Forty years ago when I was in law school, one of my professors went out of his way to integrate and sometimes code inappropriate remarks, including racist commentary, in his lectures. Over the course of the semester, I finally had enough and asked him to stop. I argued, unsuccessfully, that I was burdened with twice the work of my classmates (who were either outside the scope of his vitriol or oblivious to it), because like everyone else, I had to listen to his lectures for substance, but also for offense.
I was reminded of that experience this past week when Hennepin County Attorney Mike Freeman explained his rationale for not prosecuting the two Minneapolis police officers responsible for shooting and killing Jamar Clark. That announcement has divided and polarized the community like no other legal argument in recent memory. Radio and television reports, newspaper editorials, commentary and letters to the editor, social media, and old-fashioned water-cooler conversations have figuratively blown up with contention over the merits or lack of merits of Freeman’s decision.
I am among those who believe there are significant and obvious flaws in the county attorney’s analysis of the evidence and law. The fact that the decision not to prosecute has been so divisive is a strong indication that Freeman’s reasoning was neither clear nor compelling.
But, while the text was unpersuasive, the subtext was quite clear. Whether intentional or unintentional, Freeman’s narrative was peppered with gratuitous coded language designed or defaulted to dehumanize Clark — and by extension, African-American men, in general — and provides subliminal justification for his killing.
The county attorney’s timeline paints a picture of Clark as inebriated, violent, profane, irrational, unstable, morose, homicidal and, finally, suicidal, based on a 61-second encounter with police and a somewhat longer interaction with emergency medical personnel. This dog-whistle subtext activated the stereotype of the angry and violent black man who is tone-deaf to reason and must be controlled by force, even deadly force.
Why else would the narrative include a graphic and unabbreviated description of Clark allegedly calling the EMS staff profane names? Freeman’s statement of those words didn’t advance his legal rationale but was the foundation for the subtext that Clark was a loud and uncouth person who needed to be silenced.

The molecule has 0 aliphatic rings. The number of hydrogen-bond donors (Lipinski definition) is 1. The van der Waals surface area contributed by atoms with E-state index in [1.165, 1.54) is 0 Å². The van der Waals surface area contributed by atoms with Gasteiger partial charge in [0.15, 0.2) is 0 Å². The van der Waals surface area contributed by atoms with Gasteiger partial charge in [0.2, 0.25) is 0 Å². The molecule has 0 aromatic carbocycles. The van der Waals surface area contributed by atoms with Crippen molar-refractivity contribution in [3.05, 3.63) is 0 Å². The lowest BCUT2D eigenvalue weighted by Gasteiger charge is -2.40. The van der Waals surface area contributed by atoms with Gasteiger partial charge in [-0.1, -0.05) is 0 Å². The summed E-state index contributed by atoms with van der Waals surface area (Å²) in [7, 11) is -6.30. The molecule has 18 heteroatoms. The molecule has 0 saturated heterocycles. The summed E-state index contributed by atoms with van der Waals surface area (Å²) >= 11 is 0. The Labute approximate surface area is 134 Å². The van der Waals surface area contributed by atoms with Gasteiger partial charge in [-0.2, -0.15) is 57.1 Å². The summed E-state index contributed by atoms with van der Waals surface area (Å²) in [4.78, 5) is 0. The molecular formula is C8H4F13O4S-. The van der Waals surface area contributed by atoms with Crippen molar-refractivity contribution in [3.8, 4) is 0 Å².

The timeline included uncorroborated statements from EMS staff that Clark was “acting kind of odd,” that he “alternated between putting his hands on his head and putting his hands in his pockets” and that his “emotions appeared to be rapidly changing.” Each of these observed behaviors occurred before the police arrived and again, do not advance the narrative of why Clark was shot, but are helpful if the objective was to characterize him as abnormal.
Freeman stated as fact that the police officers repeatedly told Clark to take his hands out of his pockets, even though none of the estimated 50 or so folks standing nearby reported hearing the officers state that command, which is surprising, because police are taught to communicate in a loud and commanding voice. In code-speak, an African-American man who refuses to cooperate with police is by definition unstable and/or a threat and must be put down.
The clearest example of coded commentary is Freeman’s unqualified assertion that Clark told the officers “I am ready to die” while he was in their clutches and one of them had pressed his pistol against Clark’s mouth. Freeman stated that salacious cipher twice in his chronology, despite the fact that none of the 20-plus eyewitnesses to the shooting heard Clark make that utterance. The two police officers who are responsible for Clark’s death corroborated each other. The inference is that Clark desired — and accomplished — suicide by cop.
Freeman’s exercise of prosecutorial discretion to make the charging decision in this case himself rather than refer it to a grand jury may have been a win for public transparency, but it was a loss for public confidence and accountability. In their search for truth and justice, members of the community — and certainly the grieving family of Jamar Clark — should never have to muddle through the narrative of evidence and legal reasoning once for substance and again for coded offense.
Steven Belton is president and chief executive officer of the Minneapolis Urban League.